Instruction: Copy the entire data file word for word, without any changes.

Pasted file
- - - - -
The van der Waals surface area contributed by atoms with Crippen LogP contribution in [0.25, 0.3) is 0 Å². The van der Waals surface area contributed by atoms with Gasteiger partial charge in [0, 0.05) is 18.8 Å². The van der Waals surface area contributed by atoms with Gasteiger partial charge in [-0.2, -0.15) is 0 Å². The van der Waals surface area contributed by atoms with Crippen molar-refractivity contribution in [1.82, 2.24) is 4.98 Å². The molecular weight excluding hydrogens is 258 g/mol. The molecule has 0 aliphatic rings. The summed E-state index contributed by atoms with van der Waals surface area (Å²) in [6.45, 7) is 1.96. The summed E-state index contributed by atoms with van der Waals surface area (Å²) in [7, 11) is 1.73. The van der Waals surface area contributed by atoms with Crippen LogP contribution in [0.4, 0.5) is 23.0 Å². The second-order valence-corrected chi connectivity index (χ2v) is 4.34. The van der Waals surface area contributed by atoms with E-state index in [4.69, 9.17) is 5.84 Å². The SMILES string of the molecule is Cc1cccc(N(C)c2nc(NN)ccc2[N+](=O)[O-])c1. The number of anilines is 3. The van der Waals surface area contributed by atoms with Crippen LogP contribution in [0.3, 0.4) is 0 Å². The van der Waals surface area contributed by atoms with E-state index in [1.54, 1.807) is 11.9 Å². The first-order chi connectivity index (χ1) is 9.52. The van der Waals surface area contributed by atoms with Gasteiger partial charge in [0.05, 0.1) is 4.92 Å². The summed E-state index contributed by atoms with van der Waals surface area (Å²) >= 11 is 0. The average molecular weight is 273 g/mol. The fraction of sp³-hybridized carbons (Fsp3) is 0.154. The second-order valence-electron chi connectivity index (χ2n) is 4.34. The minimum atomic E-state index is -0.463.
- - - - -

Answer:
The van der Waals surface area contributed by atoms with Crippen LogP contribution in [0.25, 0.3) is 0 Å². The van der Waals surface area contributed by atoms with Gasteiger partial charge in [0, 0.05) is 18.8 Å². The van der Waals surface area contributed by atoms with Gasteiger partial charge in [-0.2, -0.15) is 0 Å². The van der Waals surface area contributed by atoms with Crippen molar-refractivity contribution in [1.82, 2.24) is 4.98 Å². The molecular weight excluding hydrogens is 258 g/mol. The molecule has 0 aliphatic rings. The summed E-state index contributed by atoms with van der Waals surface area (Å²) in [6.45, 7) is 1.96. The summed E-state index contributed by atoms with van der Waals surface area (Å²) in [7, 11) is 1.73. The van der Waals surface area contributed by atoms with Crippen LogP contribution in [0.4, 0.5) is 23.0 Å². The second-order valence-corrected chi connectivity index (χ2v) is 4.34. The van der Waals surface area contributed by atoms with E-state index in [4.69, 9.17) is 5.84 Å². The SMILES string of the molecule is Cc1cccc(N(C)c2nc(NN)ccc2[N+](=O)[O-])c1. The number of anilines is 3. The van der Waals surface area contributed by atoms with Crippen LogP contribution in [0.3, 0.4) is 0 Å². The van der Waals surface area contributed by atoms with E-state index in [1.54, 1.807) is 11.9 Å². The first-order chi connectivity index (χ1) is 9.52. The van der Waals surface area contributed by atoms with Gasteiger partial charge in [0.05, 0.1) is 4.92 Å². The summed E-state index contributed by atoms with van der Waals surface area (Å²) >= 11 is 0. The average molecular weight is 273 g/mol. The fraction of sp³-hybridized carbons (Fsp3) is 0.154. The second-order valence-electron chi connectivity index (χ2n) is 4.34. The minimum atomic E-state index is -0.463.